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The German Shorthaired Pointer

Posted December 16, 2014 in Dog Breeds

Background
We don’t know the precise origin of the German Shorthaired Pointer (GSP), but what we do know is that he was bred to be a prolific hunter. Able to hunt and retrieve all sorts of game, including pheasant, quail, grouse, waterfowl, raccoons, possum, and even deer! 

Developed in 19th century Germany and a descendant of the German Bird Dog (with some English Pointer mixed in for good measure), the German Shorthaired Pointer is one of the most popular dog breeds in America. 

Sizing Up
The GSP is a medium-to-large-sized breed. Here are some common physical traits of the GSP:

  • Weight: 45-70 lbs.
  • Height: 23-26 inches
  • Coat: Short and flat, with a dense undercoat that is both water resistant and insulating
  • Color: Liver (dark brown), black, with both colors sometimes mixed with white
  • Lifespan: 12-14 years

What are they like?
Energy, energy, energy!

There’s no better dog for someone who loves the outdoors than the German Shorthaired Pointer. Able to keep up on marathon hikes and swift dawn trail runs – and able to give you a sense of security as you forge new paths in the forest – the GSP is the quintessential outdoor dog for active people and families. 

The GSP is a well-mannered, happy family dog. His high-energy ways require consistent exercise, but he doesn’t need all your attention. That is, unless he bolts to chase a squirrel or woodchuck. With some dedicated training, the GSP can be a well-behaved and well-loved dog, comfortable around new people or strange dogs (as long as they aren’t too small).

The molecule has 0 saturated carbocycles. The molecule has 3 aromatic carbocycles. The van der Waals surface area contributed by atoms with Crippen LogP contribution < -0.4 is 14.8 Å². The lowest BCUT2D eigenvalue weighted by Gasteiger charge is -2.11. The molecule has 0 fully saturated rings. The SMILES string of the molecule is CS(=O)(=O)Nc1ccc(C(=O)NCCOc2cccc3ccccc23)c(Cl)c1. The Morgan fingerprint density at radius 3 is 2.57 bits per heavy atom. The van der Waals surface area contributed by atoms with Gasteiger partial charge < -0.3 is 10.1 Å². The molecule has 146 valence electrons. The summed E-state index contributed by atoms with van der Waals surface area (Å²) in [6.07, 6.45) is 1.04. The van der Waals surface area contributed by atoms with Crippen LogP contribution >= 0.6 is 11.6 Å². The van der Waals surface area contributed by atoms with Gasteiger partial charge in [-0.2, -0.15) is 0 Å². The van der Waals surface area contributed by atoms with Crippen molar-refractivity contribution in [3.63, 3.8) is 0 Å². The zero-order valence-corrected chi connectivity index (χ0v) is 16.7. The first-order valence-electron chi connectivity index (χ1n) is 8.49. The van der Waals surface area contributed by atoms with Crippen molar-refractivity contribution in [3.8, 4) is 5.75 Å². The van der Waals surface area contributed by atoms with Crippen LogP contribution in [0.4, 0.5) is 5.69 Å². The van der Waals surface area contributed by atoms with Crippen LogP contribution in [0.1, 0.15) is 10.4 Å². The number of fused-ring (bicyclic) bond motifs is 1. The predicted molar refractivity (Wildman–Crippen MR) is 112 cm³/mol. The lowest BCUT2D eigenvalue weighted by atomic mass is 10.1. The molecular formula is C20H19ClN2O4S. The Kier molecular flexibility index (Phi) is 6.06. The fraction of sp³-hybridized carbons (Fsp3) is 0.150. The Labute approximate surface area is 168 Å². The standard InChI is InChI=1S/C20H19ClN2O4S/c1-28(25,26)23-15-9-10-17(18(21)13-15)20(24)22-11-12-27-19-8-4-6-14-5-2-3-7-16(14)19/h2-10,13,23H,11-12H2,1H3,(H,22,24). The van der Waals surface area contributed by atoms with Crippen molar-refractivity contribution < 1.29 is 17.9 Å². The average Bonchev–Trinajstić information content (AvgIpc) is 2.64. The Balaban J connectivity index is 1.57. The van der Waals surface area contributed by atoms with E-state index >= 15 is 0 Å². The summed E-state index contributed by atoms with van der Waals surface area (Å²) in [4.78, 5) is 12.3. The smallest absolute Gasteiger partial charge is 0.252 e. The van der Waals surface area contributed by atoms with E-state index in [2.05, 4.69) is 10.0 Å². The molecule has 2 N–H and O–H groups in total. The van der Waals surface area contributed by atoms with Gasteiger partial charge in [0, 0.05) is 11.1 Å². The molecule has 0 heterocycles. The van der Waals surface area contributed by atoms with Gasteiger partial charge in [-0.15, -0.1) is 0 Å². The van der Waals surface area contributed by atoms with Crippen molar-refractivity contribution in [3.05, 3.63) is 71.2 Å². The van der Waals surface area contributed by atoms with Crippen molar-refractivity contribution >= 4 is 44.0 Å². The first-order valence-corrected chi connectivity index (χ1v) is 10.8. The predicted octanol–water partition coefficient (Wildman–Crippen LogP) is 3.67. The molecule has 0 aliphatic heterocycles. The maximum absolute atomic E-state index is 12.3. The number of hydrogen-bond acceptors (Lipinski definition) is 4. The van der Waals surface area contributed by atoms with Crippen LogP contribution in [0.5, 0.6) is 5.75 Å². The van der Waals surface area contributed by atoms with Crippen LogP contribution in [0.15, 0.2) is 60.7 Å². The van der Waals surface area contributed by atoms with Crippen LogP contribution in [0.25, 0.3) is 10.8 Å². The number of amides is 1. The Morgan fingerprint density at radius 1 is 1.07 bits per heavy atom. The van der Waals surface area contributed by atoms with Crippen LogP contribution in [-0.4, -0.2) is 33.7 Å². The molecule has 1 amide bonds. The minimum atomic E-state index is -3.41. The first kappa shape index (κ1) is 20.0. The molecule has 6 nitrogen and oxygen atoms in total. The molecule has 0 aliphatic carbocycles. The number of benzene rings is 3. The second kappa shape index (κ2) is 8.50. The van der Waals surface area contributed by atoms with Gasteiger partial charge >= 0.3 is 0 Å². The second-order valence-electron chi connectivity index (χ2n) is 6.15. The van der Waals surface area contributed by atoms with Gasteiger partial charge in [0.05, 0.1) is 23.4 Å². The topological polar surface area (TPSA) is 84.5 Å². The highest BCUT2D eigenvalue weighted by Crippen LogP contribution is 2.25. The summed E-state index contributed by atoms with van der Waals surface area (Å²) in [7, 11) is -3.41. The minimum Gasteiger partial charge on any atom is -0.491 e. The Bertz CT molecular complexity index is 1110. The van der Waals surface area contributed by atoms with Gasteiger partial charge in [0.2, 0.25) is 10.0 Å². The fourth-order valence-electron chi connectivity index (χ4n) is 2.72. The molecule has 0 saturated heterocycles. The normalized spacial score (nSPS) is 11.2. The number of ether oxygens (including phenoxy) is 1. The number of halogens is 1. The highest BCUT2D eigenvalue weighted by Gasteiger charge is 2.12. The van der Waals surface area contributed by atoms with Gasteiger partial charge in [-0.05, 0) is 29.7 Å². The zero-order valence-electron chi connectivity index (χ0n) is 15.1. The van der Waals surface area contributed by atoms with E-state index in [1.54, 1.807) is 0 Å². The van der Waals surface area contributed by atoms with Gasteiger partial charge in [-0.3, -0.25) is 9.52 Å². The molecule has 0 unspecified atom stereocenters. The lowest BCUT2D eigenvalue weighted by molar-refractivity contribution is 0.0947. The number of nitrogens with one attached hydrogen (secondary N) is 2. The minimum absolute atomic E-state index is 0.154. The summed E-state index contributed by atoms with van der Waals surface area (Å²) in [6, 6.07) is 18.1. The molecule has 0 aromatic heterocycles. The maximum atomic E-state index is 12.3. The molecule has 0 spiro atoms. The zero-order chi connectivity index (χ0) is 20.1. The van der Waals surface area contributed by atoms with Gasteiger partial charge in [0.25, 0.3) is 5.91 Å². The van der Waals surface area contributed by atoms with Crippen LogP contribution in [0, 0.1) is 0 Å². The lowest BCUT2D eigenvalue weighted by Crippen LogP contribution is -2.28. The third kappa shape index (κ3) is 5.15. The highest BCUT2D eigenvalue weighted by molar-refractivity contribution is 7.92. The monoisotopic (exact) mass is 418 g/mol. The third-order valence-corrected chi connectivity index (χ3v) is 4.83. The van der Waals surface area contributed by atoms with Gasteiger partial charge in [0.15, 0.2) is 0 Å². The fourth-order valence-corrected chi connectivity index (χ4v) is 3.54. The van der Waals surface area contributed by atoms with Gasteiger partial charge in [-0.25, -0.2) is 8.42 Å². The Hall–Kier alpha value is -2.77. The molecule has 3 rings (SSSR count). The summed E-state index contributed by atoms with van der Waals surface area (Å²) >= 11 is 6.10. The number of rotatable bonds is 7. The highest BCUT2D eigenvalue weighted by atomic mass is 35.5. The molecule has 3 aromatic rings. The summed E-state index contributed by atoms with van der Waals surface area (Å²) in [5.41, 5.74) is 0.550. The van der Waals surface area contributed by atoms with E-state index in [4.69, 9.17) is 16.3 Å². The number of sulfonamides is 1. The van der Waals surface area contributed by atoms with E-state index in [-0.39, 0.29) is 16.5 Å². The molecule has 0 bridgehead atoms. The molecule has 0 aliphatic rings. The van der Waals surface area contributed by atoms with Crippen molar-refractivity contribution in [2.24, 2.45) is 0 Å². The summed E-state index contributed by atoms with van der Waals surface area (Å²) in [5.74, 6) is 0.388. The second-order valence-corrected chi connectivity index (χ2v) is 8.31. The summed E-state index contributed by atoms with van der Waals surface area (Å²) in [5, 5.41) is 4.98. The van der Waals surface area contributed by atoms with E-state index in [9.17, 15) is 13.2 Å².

The German Shorthaired Pointer is a tough, hardy breed with just a few hereditary diseases, including:

Right for you?
As with any new pet, there are some considerations to make before you welcome a German Shorthaired Pointer into your family:

  • It takes the GSP a little longer to mature: two years, to be exact. When it comes to training, you’ll have to be patient, start early, and stick with it. It will be worth it in the end, trust us.
  • He’s a hunter by nature. That means that he’ll bark at, and chase, everything that moves. He’ll also dig up your yard. With the right training, started at an early age, these behaviors can be addressed pretty easily.
  • Because he was bred for physically demanding work, it

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